How six vineyards saved water with Fruition technologies
Wondering how to improve your current irrigation practices? In 2014, Fruition Sciences conducted a study on 8 California vineyards to compare traditional irrigation method and sap flow-based irrigation methods. We hoped to understand the impact of using sap flow sensor as irrigation trigger on water use and vineyard performance relative to traditional irrigation practices.
The experiment was funded by the Metropolitan Water District of Southern California under the Innovative Conservation Program, which aims to promote research focused on sustainable water usage, especially in light of the recent California drought.
Fruition Sciences experiment
Fruition Sciences chose eight vineyard sites in Sonoma, Paso Robles and Napa. These vineyards are subject to vastly different climates and soil conditions.
For each vineyard, we compared yield, sugar and maturation profile for blocks subject to traditional irrigation against those subject to the sap flow-based method. We used aerial images to ensure that the control and treatment blocks are as similar as possible.
Summary of data sources for irrigation treatment and fruit quality
(A: Sap flow sensors; B: Weather station; C: Example NDVI of control vs treatment area)
The traditional irrigation method relies on visual observations and climate forecasts, whereas the sap flow-based method triggers irrigation based on a threshold derived from sap flow readings and weather station data. To learn more about the technical details of the experiment, please check out our white paper at https://fruitionsciences.com/en/sciences-white-papers.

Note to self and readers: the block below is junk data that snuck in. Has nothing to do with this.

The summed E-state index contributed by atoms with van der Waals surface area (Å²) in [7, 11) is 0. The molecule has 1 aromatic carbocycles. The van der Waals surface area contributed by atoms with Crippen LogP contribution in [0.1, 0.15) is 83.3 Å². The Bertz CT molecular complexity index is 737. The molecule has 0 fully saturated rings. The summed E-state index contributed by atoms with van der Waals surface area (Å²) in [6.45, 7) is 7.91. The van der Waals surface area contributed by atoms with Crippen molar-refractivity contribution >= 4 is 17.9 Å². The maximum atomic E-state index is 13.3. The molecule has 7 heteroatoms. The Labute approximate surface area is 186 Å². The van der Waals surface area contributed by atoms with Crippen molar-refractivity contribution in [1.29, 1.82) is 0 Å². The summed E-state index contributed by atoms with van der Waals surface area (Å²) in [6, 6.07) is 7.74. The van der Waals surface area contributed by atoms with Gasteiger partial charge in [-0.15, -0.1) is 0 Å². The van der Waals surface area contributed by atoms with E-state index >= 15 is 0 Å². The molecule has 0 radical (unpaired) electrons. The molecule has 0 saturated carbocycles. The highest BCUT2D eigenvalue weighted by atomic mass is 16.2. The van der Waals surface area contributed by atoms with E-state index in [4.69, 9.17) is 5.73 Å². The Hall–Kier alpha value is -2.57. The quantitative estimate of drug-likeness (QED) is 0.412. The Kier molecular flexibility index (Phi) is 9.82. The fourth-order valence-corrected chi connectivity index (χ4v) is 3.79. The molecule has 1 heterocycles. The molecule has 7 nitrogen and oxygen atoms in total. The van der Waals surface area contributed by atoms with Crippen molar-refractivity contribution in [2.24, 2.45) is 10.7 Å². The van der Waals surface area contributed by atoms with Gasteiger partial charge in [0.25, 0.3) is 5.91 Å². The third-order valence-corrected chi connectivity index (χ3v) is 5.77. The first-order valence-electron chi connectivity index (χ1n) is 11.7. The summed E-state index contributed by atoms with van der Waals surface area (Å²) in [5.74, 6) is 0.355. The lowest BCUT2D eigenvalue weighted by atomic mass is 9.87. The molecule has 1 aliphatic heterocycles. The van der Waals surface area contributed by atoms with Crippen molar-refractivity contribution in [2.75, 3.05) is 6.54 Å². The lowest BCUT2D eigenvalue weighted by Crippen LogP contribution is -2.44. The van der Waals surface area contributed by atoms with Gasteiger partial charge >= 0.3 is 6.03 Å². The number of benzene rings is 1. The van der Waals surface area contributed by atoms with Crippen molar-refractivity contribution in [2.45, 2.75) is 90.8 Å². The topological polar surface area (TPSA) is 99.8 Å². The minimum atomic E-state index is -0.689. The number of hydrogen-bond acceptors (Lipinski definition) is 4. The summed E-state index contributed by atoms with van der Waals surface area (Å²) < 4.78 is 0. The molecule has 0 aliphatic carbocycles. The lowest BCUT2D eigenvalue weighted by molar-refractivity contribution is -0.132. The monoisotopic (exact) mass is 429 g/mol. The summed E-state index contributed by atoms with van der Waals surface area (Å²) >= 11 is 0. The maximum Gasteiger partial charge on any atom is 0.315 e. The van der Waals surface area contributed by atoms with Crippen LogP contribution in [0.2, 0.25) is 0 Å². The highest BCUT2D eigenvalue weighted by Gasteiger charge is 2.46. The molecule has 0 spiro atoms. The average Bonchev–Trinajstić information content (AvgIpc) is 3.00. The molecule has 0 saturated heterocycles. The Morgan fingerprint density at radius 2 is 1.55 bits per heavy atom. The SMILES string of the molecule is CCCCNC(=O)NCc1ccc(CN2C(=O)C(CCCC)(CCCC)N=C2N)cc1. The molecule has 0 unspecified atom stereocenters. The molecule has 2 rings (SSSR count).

We were able to achieve significant water savings across all vineyard sites. Using sap flow sensors reduced the number of irrigation events from as many as 10-25 events to less than 5. On average, the sap flow method cuts down water use by 55% for all vineyards. The chart below illustrates water savings levels for individual vineyard sites.
Comparison of irrigation amounts between treatments
No difference in sugar accumulation was observed for deficit irrigation versus traditional irrigation. In fact, yield and fruit quality were improved for blocks subject to sap flow irrigation treatment. The results demonstrated that deficit irrigation, if done right, can “train” the vine to search for water at deeper soil horizons and produce better fruit without sacrificing yield.
Fruition Sciences offers a full suite of products addressing a variety of vine health monitoring needs. Our product Sap Flow helps winemakers enhance fruit and wine quality while saving significant amounts of water.
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Thibaut holds a Ph.D. in viticulture from the French National Institute of Agronomy at Montpellier, France. His research focused on vine water status variations under dry climates and their consequences on berry ripening. Thibaut also serves as a scientific consultant for various high end vineyards in Napa Valley. Prior to his Ph.D., Thibaut worked as a winemaker for various companies throughout the world (Chile, California, France and Australia). In 2001, he was hired by Robert Mondavi winery as a research viticulturist: his projects focused predominantly on mapping the vineyard variability, analyzing vineyard practices and vine water deficit impact on fruit composition. Thibaut earned a Masters degree in Viticulture and Enology in 1997 and a Masters degree in Winemaking in 1998 from SUPAGRO, one of the top agronomy school in France.
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